How many families for instance are living in extreme poverty – not able to send children to school because they can’t afford clothes or two meals a day? How severe is this problem and in which parts? Governments have to be acutely aware of and sensitive to the most vulnerable families and to chart how they can be helped in a comprehensive way. For many years the government has been urged to do detailed poverty mapping. Send out social workers to find the most vulnerable families and track how they fare through various interventions.  Quite often these families are under severe stress as a result of substance abuse, sexual abuse, mental health breakdown, other chronic illnesses or ostracism. The pat solutions don’t work in these cases. Each week the toll of such families become evident but only when the circumstances rise to the level of tragedy like that of the killing of a baby amid the drunken row of its parents. Otherwise, these families live wretched lives daily and endure cycles of great need and disaster until the inevitable occurs.

This government and the one that preceded it have cumulatively had around 25 years trying to assess how well poverty alleviation programmes have worked, going all the way back to the PNC’s Economic Recovery Programme and its IDB-funded safety net, the Social Impact Amelioration Programme.  Yet, there appears to be no compendium of distilled wisdom from these costly programmes accompanied by generalized prescriptions for dealing with entrenched and cross-generation poverty. Money has been spent and that’s it. The poor, it seems, only exist to be statistics to be opportunistically plucked or to rise to the surface in the sharp relief of pain, tragedy and humiliation.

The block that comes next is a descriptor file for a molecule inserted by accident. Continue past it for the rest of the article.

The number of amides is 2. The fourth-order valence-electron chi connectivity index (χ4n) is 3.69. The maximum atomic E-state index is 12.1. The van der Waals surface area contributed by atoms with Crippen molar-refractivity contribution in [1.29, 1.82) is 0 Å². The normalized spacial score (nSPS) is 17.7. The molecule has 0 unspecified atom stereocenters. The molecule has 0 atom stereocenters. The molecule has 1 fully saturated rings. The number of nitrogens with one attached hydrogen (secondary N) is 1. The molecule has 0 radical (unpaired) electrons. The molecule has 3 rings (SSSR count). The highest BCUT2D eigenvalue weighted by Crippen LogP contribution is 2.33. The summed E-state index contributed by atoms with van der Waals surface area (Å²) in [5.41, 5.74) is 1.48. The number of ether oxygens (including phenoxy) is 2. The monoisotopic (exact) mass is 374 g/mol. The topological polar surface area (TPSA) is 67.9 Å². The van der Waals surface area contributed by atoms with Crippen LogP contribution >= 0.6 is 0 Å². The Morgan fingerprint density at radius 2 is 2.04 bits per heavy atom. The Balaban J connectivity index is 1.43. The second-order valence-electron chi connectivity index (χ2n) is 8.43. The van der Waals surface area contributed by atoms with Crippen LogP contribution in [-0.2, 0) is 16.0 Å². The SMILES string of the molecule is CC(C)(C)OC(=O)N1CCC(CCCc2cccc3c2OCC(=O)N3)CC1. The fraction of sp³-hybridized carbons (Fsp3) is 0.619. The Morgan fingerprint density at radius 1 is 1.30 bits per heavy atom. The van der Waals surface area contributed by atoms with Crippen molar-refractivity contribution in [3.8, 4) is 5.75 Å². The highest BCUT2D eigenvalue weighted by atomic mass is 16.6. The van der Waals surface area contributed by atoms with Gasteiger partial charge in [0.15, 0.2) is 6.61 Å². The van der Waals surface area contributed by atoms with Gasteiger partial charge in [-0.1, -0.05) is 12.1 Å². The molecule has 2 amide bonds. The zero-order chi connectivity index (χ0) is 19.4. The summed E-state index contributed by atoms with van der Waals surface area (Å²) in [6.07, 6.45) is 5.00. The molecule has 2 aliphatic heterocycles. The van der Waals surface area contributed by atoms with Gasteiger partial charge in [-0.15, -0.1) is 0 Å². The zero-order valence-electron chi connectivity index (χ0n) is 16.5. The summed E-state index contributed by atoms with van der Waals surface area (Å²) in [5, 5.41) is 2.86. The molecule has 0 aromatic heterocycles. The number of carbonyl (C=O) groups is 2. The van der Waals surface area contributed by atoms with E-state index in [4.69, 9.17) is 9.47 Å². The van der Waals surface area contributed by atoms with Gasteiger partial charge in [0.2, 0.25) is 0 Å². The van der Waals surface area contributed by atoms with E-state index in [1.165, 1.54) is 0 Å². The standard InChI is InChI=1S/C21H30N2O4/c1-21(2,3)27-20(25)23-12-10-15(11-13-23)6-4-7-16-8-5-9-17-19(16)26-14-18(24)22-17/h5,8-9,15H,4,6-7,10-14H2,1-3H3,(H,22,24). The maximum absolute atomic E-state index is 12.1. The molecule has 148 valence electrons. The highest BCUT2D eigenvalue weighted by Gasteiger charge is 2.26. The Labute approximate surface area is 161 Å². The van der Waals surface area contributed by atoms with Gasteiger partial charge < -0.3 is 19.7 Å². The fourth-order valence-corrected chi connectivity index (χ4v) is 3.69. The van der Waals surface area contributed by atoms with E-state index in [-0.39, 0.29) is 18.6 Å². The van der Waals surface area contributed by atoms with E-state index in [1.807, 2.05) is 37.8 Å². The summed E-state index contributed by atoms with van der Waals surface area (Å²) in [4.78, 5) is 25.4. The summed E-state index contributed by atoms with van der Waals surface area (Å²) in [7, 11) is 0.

Another  train of thought in the Minister’s speech worthy of comment is his declaration that “The next five years also present us with the very real prospect of realising the first major wave of large scale diversification of our economy, with emergence of new sectors, such as environmental services, petroleum products, previously untapped minerals, information and communication technology, and tourism, all poised to become significant contributors to national output, creating jobs, and generating incomes and wealth for our people.”

This statement presented a tacit admission – that notwithstanding 12 years of the Jagdeo hype – the Guyana economy remains rudimentary in many ways and there has been no large scale diversification of the productive bases despite the 20 years of uninterrupted PPP/C governance.  The traditional primary products economy remains even while sinking into deeper problems and uncertainty – sugar being the prime example. Even while the government gushes about economic transformation, the burgeoning extraction of minerals, old and new, leaves the economy in the same moribund pattern of primary production with no structured development of the value-added sector. The statement by the minister is an indictment of what has passed since 1992 for management of the economy.